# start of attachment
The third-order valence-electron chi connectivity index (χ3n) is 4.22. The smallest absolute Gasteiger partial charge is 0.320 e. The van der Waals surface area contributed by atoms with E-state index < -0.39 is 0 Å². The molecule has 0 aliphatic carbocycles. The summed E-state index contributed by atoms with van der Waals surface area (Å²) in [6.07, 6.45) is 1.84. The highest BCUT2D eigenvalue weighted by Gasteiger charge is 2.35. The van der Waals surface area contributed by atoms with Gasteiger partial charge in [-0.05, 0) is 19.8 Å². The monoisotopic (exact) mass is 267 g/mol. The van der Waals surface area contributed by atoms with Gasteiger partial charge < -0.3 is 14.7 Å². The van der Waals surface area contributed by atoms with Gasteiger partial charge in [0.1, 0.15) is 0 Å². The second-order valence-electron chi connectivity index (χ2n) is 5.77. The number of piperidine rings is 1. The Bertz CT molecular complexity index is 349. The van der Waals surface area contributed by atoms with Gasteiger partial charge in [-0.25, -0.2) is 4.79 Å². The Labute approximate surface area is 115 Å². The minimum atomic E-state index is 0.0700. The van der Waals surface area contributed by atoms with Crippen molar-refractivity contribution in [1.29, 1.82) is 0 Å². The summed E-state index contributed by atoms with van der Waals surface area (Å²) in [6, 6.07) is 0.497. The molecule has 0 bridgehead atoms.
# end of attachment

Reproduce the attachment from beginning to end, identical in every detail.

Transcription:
The third-order valence-electron chi connectivity index (χ3n) is 4.22. The smallest absolute Gasteiger partial charge is 0.320 e. The van der Waals surface area contributed by atoms with E-state index < -0.39 is 0 Å². The molecule has 0 aliphatic carbocycles. The summed E-state index contributed by atoms with van der Waals surface area (Å²) in [6.07, 6.45) is 1.84. The highest BCUT2D eigenvalue weighted by Gasteiger charge is 2.35. The van der Waals surface area contributed by atoms with Gasteiger partial charge in [-0.05, 0) is 19.8 Å². The monoisotopic (exact) mass is 267 g/mol. The van der Waals surface area contributed by atoms with Gasteiger partial charge < -0.3 is 14.7 Å². The van der Waals surface area contributed by atoms with Gasteiger partial charge in [0.1, 0.15) is 0 Å². The second-order valence-electron chi connectivity index (χ2n) is 5.77. The number of piperidine rings is 1. The Bertz CT molecular complexity index is 349. The van der Waals surface area contributed by atoms with Gasteiger partial charge in [-0.25, -0.2) is 4.79 Å². The Labute approximate surface area is 115 Å². The minimum atomic E-state index is 0.0700. The van der Waals surface area contributed by atoms with Crippen molar-refractivity contribution in [1.29, 1.82) is 0 Å². The summed E-state index contributed by atoms with van der Waals surface area (Å²) in [6, 6.07) is 0.497. The molecule has 0 bridgehead atoms.